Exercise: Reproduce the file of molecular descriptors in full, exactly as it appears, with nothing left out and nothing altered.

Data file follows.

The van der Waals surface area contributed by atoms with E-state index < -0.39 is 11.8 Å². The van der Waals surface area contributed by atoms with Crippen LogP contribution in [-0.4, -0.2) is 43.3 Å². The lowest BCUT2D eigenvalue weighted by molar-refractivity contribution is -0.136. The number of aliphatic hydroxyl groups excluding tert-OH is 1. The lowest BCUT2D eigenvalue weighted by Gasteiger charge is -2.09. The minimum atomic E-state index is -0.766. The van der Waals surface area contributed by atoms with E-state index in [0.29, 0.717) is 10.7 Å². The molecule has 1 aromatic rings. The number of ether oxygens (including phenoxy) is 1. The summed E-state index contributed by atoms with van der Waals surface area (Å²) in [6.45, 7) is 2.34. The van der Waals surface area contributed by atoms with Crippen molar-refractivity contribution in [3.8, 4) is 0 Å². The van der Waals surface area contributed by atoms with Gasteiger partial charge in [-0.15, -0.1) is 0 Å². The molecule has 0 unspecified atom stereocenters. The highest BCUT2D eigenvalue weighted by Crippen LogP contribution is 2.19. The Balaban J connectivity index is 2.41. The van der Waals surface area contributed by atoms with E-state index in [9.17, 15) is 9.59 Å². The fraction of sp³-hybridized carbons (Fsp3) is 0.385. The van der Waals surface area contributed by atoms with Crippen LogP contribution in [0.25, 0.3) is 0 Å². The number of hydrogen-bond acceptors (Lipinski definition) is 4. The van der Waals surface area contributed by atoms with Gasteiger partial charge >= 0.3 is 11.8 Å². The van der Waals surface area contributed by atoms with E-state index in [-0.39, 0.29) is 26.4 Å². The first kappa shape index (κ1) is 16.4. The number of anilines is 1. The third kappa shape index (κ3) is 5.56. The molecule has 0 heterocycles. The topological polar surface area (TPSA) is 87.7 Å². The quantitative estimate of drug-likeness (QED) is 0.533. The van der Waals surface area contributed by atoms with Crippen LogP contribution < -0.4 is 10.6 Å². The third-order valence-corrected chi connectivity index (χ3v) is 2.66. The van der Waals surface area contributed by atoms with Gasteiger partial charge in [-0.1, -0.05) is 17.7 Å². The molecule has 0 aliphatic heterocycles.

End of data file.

The van der Waals surface area contributed by atoms with E-state index < -0.39 is 11.8 Å². The van der Waals surface area contributed by atoms with Crippen LogP contribution in [-0.4, -0.2) is 43.3 Å². The lowest BCUT2D eigenvalue weighted by molar-refractivity contribution is -0.136. The number of aliphatic hydroxyl groups excluding tert-OH is 1. The lowest BCUT2D eigenvalue weighted by Gasteiger charge is -2.09. The minimum atomic E-state index is -0.766. The van der Waals surface area contributed by atoms with E-state index in [0.29, 0.717) is 10.7 Å². The molecule has 1 aromatic rings. The number of ether oxygens (including phenoxy) is 1. The summed E-state index contributed by atoms with van der Waals surface area (Å²) in [6.45, 7) is 2.34. The van der Waals surface area contributed by atoms with Crippen molar-refractivity contribution in [3.8, 4) is 0 Å². The van der Waals surface area contributed by atoms with Gasteiger partial charge in [-0.15, -0.1) is 0 Å². The molecule has 0 unspecified atom stereocenters. The highest BCUT2D eigenvalue weighted by Crippen LogP contribution is 2.19. The Balaban J connectivity index is 2.41. The van der Waals surface area contributed by atoms with E-state index in [9.17, 15) is 9.59 Å². The fraction of sp³-hybridized carbons (Fsp3) is 0.385. The van der Waals surface area contributed by atoms with Crippen LogP contribution in [0.25, 0.3) is 0 Å². The number of hydrogen-bond acceptors (Lipinski definition) is 4. The van der Waals surface area contributed by atoms with Gasteiger partial charge >= 0.3 is 11.8 Å². The van der Waals surface area contributed by atoms with E-state index in [-0.39, 0.29) is 26.4 Å². The first kappa shape index (κ1) is 16.4. The number of anilines is 1. The third kappa shape index (κ3) is 5.56. The molecule has 0 heterocycles. The topological polar surface area (TPSA) is 87.7 Å². The quantitative estimate of drug-likeness (QED) is 0.533. The van der Waals surface area contributed by atoms with Crippen LogP contribution < -0.4 is 10.6 Å². The third-order valence-corrected chi connectivity index (χ3v) is 2.66. The van der Waals surface area contributed by atoms with Gasteiger partial charge in [-0.1, -0.05) is 17.7 Å². The molecule has 0 aliphatic heterocycles.